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. Last Updated: 07/27/2016

Putin Says Foreign Investors Want Strong, Stable Regime




Acting President Vladimir Putin said Monday Russia had to put an end to its chronic political instability to lure foreign investors and heal its economy.


In an interview with ORT public television, Putin said investors wanted stability and assurances that everyone involved in the economy would be extended equal terms.


"If you go from one coup d'?tat to another, if you are always living in anticipation of the next one and what its consequences might be, just who is going to invest?" Putin asked.


"There will be no major investment until we have a solid political system, stability and a strong government defending the market and creating favorable conditions for investment. It seems to me that the president who will be elected must be just such a factor."


Putin, acting president since Boris Yeltsin's New Year resignation as head of state, is heavily favored in the March 26 election. He has called for the strengthening of legal and financial institutions to ensure that businesses and families can go about their business without disruption.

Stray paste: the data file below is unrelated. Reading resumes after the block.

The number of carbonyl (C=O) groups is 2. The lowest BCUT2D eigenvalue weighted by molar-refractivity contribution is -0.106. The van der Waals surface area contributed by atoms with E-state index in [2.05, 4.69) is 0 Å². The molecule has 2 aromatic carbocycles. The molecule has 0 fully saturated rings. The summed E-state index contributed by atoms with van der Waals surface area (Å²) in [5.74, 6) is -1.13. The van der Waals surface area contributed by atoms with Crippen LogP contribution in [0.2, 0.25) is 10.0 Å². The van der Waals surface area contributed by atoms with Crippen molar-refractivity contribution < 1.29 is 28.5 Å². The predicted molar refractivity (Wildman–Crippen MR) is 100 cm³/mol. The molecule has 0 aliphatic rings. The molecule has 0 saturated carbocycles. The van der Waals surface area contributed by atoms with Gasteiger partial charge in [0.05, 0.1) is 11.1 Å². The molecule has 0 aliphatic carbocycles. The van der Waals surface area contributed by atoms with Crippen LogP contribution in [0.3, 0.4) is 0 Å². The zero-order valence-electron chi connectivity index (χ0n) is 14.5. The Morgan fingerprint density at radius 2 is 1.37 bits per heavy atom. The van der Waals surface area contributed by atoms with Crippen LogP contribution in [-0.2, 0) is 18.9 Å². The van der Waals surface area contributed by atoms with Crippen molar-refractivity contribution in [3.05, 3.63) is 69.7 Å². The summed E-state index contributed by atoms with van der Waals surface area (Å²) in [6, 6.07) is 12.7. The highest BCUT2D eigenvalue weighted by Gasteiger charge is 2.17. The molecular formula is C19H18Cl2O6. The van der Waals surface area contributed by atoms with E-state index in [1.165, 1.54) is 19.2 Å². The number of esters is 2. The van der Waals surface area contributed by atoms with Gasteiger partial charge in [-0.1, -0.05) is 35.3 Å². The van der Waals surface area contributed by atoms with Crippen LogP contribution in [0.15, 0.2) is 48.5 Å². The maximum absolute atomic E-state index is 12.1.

Putin told ORT that the most important factor in developing the economy was "to guarantee equal privileges for all. There should be no privileges for any group of individuals or company. This is the most important function of the state - a highly moral function. It is above all an imperative in Russia."


He also said it was critical for Russia to develop its relations with the International Monetary Fund and World Bank, but without compromising its principles or begging.


"It would be improper for us to go pleading for anything. We are a self-sufficient country," he said.


"It is not an end in itself to get credits. Rather the aim is to maintain good working relations with international institutions ... who have experts and whose aim is to integrate developing economies into the world economy."


The IMF said at the weekend that Russia was lagging in implementing promised structural reforms needed to win new loans.